The Coral Restoration Consortium (CRC) hosted a free two-part virtual gathering to disseminate new and interesting content to the world’s coral reef restoration community. We listened to the group’s presentations on the ‘latest advancements in holistic approaches, monitoring techniques, propagation, global coral restoration initiatives and more’ to identify how Reefscapers’ restoration efforts had evolved in comparison to other organisations around the world. An example of what Reefscapers has already identified and been working on over the years is reducing the genetic bottleneck of breeding F1 and F2 genets, by collecting coral fragments from a diverse reef environment encompassing the whole reef situated around the island (including a large depth range). Moreover, we have out-planted over half a million coral fragments to date, at Four Seasons Resorts Maldives, compared with smaller initiatives in other international regions planning to out-plant 10,000 fragments over 10 years.

Interest in Our Work

As a result of our recent exposure in local news sites, we have been in communication with a variety of Maldivian organisations with regards to our Reefscapers research, with particular interest in our coral spawning and settlement work. This has included:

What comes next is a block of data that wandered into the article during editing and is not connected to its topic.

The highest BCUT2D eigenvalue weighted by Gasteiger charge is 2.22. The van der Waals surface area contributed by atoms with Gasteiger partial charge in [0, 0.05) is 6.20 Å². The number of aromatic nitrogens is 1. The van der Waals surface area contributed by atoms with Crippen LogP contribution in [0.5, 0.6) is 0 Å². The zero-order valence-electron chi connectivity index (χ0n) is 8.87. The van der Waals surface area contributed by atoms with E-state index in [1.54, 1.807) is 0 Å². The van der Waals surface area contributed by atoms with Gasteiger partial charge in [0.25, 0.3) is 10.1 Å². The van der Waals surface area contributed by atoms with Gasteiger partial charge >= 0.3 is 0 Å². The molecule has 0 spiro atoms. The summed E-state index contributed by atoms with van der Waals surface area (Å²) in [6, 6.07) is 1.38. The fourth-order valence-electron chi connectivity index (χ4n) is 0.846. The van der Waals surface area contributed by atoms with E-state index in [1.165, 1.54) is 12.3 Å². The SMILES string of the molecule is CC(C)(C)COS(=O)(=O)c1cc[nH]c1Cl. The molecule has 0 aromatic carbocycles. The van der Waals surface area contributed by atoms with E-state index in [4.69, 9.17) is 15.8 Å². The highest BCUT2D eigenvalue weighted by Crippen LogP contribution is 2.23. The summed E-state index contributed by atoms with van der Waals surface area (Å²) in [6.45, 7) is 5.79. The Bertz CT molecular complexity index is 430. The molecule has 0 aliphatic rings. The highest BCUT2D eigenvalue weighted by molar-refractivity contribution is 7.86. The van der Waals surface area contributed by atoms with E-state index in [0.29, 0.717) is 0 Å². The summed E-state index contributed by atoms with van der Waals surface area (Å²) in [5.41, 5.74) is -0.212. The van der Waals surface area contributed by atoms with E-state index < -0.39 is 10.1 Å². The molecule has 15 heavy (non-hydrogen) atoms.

Reefscapers Acropra coral growth LG3431 (Feb20-Jan21)

Coral growth on frame LG3431 (1 year, from Feb 2020 – Jan 2021)

Using AI Technology to Analyse Coral Photographs

In order to identify coral growth and overall volume (since 2017), we have been using our in-house AI technology to analyse our small-sized coral frames (at Kuda Huraa and Landaa Giraavaru). This has revealed a steady increase in volume of both Acropora and Pocillopora species from 2017 to 2021.

 Acropora species

  • Volume of growth = 1000 litres (at the start of 2020), increasing to 4000 litres by the end of 2021.
  • Overall average survival rate = 88% of coral colonies (most frames show a 95% survival rate).
  • Highest growth rates at sites: Dive Site, Blu Deep and Anchor Point.
  • This species thrives along reef slopes (Suzuki et al., 2008).

 Pocillopora species

  • Volume of growth = 5000 litres (at the start of 2020), increasing to 15,000 litres by the end of 2021.
  • Overall average survival rate = 80% of coral colonies (most frames show a 90-95% survival rate).
  • Highest growth rates at sites: Coral Trail, Parrot Reef, Turtle, Water Villas, Blu.
  • This species thrives in shallow water reefs exposed to strong wave action.

CLICK: training AI for coral volume growth (frame LG3209, 2019)